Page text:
Apples on Donnybrook’s main street (Photo: Amanda Slater via Flickr / CC BY-SA 2.0)


Dunsborough’s history dates back 40,000 years – it’s one of the oldest continually occupied habitats in the world, originally home to the Wardandi tribe. Visitors to the town can see Dunsborough’s important relationship with the Aboriginal people at sites like Caves Road, where artefacts up to 12,000 years old have been discovered. The Cape Naturaliste lighthouse may be a little younger by comparison, but still has a rich history dating back to the 1800s. Visitors willing to climb up the 123 metres to the top of the lighthouse will be rewarded with a spectacular view of the Indian Ocean and Geographe Bay coastline.

Castle Bay, Dunsborough (Photo: Elements Photography via the Margaret River Busselton Tourism Association)


The forests that surround Dwellingup are filled with trails perfect for running, biking or four wheel driving. Try the Nanga Brook walking trail for a relaxing stroll through the picturesque Nagna region. For the more adventurous, there’s the Trees Adventure, giving visitors the opportunity to complete an obstacle course 25 metres above the ground. History buffs can take the Hotham Valley Tourist Railway, riding a historic steam hauled picnic train into the heart of the Darling Range forest.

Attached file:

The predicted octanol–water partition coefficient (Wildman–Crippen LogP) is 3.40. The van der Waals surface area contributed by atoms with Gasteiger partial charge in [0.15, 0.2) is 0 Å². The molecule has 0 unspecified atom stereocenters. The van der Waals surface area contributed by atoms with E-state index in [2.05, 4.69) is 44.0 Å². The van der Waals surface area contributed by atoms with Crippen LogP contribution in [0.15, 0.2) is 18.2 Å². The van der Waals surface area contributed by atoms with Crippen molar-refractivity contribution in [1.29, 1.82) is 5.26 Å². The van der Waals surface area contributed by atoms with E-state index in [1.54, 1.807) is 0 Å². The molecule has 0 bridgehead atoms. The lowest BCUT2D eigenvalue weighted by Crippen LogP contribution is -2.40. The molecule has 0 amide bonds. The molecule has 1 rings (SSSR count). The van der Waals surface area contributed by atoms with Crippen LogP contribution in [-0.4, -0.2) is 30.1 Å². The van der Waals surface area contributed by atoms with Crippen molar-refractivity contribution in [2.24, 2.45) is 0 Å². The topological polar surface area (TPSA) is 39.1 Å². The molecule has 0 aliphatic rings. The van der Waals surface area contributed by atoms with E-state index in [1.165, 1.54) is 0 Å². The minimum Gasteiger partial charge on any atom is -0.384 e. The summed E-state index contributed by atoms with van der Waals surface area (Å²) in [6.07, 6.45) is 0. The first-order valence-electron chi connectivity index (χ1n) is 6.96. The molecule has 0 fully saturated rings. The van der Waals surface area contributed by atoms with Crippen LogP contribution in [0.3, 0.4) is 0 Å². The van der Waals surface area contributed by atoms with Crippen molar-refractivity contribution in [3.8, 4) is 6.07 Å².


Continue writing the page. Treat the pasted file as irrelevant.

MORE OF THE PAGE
Hotham Railway Track, Dwellingup (Photo: Blue Moon Voyager via Flickr / CC BY-NC-ND 2.0)


While Harvey may be famous for its beef production and for providing the majority of milk in Western Australia, there’s more to the town than the herds of cows that can be seen every couple of hundred metres. You can take a cheese-making class at Ha Vee Cheese or just spend the afternoon sampling their products; stopping at the award-winning Miami Bakehouse for one of their creatively flavoured pies is a must. Previous flavours have included seafood paella, chicken scallopini, and beef and Guinness. Harvey is also home to renowned wineries Fifth Estate (open by appointment only) and the Harvey River Estate.

The Milky Way over Harvey (Photo: Trevor Dobson via Flickr / CC BY-NC-ND 2.0)


It might sound odd to visit a town just to climb a giant tree, but that’s certainly one of Pemberton’s most famous attractions. The Gloucester Tree, a Karri tree standing at an impressive 58 metres tall, is open for visitors brave enough to attempt the climb – only twenty percent of climbers make it all the way to the top. Once you have your feet on solid ground again, steady your nerves with a Karri Pale Ale from local brewery Jarrah Jacks, or take a visit to the Pemberton Fine Woodwork Gallery and try some of the gourmet regional produce on offer at Holy Smokes café.

Gloucester Tree in Pemberton (Photo: Amanda Slater via Flickr / CC BY-SA 2.0)


Walpole is home to the Valley of the Giants tree top walk, the first of its kind in Australia. Visitors walk through the tingle trees of the Walpole-Nornalup National Park, forty metres above the ground. The tingle trees, a kind of eucalyptus, can only be found in this region, making for a truly unique experience. Mandalay Beach is known to the locals as an excellent fishing spot, but even those without a rod and bait can enjoy the stunning sunsets. Mandalay Beach also offers historical artefacts from 1911, when the Norwegian barque The Mandalay wrecked on the beach.

Tree walk in Walpole (Photo: Travolution 360 via Flickr / CC BY 2.0)